A script kiddie on the other hand just uses pre-canned tools.

There are various security auditing companies that you can hire to test your sites/firms security. When interviewed, one of them said that one of the tactics that they use is to dress up as laborers and go to the site itself and waltz right on in the door, who the hell questions a plumber or an electrician?

Once the physical medium has been captured, no matter what security precautions you have, you are officaly screwed. (that has actualy been proven mathmaticaly, once physical access is gained, it is only a matter of time before whatever security measures are in the way eventualy fall. So far the best that anybody has managed to come up with is encasing the various important electronics in a type of Ceramic so that if anybody tries to break into it in order to read the signals flowing across it, they also break the device. But even the ceramic can be worked through harmlessly eventualy. . . . PGP encoding helps too, but that is also just a matter of time, a looong time, but time)

As HTTP became popular, it became necessary to extend the protocol to support things it was never envisaged for – form handling, for example, which invariably relies on a program external to the web server to interpret that input in a meaningful way.

Very often these programs escape the security restrictions that would be imposed if the user were to access the same program locally via the console, thereby providing an exploitable weakness: for example, it may be possible to “spoof” the contents of a form in such a way that a field is executed as a command rather than treated as an item of data; it may also be possible to halt the interpreting program by feeding it an absurd or nonsensical value.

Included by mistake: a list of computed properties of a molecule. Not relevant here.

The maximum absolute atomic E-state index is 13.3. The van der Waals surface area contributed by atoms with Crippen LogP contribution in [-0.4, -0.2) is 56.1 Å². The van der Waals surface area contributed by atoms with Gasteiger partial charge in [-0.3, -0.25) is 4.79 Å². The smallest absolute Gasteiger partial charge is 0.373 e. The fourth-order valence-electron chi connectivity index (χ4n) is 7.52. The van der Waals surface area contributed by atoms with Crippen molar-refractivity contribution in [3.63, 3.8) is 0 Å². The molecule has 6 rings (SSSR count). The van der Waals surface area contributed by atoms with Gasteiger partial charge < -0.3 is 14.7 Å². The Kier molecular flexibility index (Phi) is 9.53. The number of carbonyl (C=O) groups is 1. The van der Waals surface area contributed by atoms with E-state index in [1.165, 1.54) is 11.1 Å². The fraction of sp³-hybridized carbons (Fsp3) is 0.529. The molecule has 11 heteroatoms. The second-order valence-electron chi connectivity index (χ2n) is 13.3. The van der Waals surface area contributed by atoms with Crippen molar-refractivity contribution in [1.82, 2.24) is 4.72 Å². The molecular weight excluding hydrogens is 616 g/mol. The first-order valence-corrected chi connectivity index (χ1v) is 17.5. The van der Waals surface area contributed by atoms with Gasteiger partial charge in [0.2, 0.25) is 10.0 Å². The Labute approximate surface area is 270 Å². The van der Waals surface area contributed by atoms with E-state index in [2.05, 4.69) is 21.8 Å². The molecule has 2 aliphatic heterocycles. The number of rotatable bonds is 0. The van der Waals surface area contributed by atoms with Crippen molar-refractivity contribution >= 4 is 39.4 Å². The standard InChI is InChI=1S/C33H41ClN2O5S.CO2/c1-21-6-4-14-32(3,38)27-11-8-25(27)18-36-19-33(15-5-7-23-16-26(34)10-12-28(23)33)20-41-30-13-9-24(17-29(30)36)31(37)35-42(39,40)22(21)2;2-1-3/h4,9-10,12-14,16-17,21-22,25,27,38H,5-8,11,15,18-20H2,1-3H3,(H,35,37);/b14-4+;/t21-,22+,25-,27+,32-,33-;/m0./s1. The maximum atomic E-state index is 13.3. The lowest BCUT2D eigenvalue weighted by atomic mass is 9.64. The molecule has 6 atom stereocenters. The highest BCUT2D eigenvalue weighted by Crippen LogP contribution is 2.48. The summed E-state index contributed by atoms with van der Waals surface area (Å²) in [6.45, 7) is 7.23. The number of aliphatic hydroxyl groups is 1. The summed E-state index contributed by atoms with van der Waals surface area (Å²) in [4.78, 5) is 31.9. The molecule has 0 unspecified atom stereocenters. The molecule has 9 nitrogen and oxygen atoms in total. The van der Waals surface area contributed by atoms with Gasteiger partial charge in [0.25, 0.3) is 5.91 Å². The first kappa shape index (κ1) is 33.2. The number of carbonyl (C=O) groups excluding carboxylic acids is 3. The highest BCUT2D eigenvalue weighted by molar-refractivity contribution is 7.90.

There are perhaps millions of ways to hack a remote system, but in the case of HTML it often revolves around functional extensions to the protocol. The web would be a read-only medium if it weren’t for things like database integration. Yet while these extensions are necessary to make the web interactive, they also expose the underlying systems to jeopardy. The alternative of course would be to AOL-ify the web so that literally every keystroke can be monitored, cleansed and sold to third parties before ever being acted upon in the manner we might expect.

Eternal vigilance, as they say, is the price of freedom.

If I can get your computer to do anything you didn’t expect it to do, that is a breach of your security.